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A powerful duality in mathematical physics

Kevin Costello from Perimeter and Natalie Paquette from the University of Washington are combining twisted holography with celestial holography

Two researchers, a woman and a man, working together at a blackboard

Duality is the incredible “two-in-one” combo of physics.

Whenever two aspects of nature – electricity and magnetism, particles and waves, the field theory of particles and the theory of gravity – can be mathematically connected, new and unified theories of nature can emerge.

But research collaborations can be powerful dualities in themselves.

That’s the case for the research duo of Kevin Costello, a mathematical physicist who is the Krembil William Rowan Hamilton Chair at Perimeter, and Natalie Paquette, a mathematical physicist at the University of Washington in Seattle.

Paquette is a regular Visiting Fellow at Perimeter and was here for a research visit during the month of November.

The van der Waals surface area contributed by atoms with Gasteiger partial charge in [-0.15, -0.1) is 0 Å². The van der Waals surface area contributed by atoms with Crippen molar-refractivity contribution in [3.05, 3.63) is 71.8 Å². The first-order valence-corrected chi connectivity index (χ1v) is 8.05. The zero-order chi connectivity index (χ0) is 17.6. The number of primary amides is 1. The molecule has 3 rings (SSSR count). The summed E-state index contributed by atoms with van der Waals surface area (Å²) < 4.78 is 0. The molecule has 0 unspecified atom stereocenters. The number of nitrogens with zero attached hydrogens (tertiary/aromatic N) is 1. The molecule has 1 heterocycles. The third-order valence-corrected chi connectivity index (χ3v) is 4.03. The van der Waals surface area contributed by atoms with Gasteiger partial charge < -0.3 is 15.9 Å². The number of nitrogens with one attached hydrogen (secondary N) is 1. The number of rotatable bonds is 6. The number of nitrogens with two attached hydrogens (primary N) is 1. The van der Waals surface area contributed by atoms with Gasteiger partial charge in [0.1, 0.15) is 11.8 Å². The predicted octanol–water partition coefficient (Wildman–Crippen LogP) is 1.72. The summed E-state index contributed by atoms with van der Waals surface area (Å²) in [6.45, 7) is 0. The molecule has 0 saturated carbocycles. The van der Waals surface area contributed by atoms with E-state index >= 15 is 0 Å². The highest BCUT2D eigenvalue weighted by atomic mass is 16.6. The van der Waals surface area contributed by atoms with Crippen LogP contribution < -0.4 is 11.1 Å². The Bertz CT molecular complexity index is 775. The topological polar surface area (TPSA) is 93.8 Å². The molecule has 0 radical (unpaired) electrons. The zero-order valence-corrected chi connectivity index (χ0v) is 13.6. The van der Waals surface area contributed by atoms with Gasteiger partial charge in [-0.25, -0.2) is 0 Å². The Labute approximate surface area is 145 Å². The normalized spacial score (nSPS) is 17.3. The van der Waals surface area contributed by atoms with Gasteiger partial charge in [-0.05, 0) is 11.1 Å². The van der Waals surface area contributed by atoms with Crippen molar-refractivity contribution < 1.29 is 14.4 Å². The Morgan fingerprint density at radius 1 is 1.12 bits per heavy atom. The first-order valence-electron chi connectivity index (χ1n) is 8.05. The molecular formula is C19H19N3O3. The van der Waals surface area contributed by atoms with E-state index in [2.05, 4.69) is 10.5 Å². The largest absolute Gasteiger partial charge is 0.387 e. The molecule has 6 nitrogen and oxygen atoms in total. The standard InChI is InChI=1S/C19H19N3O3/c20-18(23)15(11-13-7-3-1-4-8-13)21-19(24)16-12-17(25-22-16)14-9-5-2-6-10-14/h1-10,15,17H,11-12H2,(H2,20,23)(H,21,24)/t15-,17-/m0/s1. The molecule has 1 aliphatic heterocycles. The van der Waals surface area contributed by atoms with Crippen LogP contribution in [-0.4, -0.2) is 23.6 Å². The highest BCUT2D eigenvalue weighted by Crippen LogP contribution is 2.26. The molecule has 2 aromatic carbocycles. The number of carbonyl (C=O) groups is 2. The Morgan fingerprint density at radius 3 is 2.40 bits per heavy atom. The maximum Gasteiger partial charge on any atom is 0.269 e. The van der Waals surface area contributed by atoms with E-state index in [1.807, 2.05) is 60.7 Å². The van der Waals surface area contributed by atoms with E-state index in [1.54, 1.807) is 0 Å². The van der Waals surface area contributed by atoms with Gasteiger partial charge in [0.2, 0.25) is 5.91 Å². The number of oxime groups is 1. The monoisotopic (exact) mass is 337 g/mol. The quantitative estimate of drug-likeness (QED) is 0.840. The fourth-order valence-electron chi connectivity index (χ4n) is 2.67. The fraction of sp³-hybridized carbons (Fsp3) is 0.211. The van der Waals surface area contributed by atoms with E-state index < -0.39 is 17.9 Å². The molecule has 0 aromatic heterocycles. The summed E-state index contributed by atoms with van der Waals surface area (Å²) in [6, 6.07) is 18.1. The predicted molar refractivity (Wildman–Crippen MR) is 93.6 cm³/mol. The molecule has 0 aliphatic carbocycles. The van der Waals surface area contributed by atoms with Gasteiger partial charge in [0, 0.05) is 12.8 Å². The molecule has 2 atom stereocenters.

The two scientists come from vastly different places and have different entry points into math and physics.

Costello is from Cork, Ireland. Paquette was raised in Utica, New York. Costello was captivated by mathematical puzzle games when he was a child. Paquette says math and physics weren’t really on her radar until she took a senior class in physics in high school and discovered she loved it.

But both ended up drawn to the entrancing power of mathematical physics, which they use to solve the puzzles of nature.

The mathematical physics duo is now putting a theory they have worked on in past years, known as twisted holography, together with a promising newer theory known as celestial holography.

Two researchers, a woman and a man, working together at a blackboard
Natalie Paquette and Kevin Costello

They hope a beautiful marriage of these two remarkable ideas will be a step forward in the decades-long quest for a unified theory of quantum gravity.

Their paper, “Celestial holography meets twisted holography: 4d amplitudes from chiral correlators,” was published in October in the Journal of High Energy Physics.

Both twisted holography and celestial holography are evolutions of the holographic duality, a remarkable concept put forward in 1997 by Juan Maldacena as a possible path to uniting the two great pillars of modern physics: Albert Einstein’s general relativity, our best description of gravity and spacetime, and quantum field theory, our best description of particles and the forces between them.

As successful as they are in their own realms, these two theories simply don’t speak the same language. It is not easy to unite them, given that one theory is about a continuous, smooth spacetime and the other about discrete packets of energy.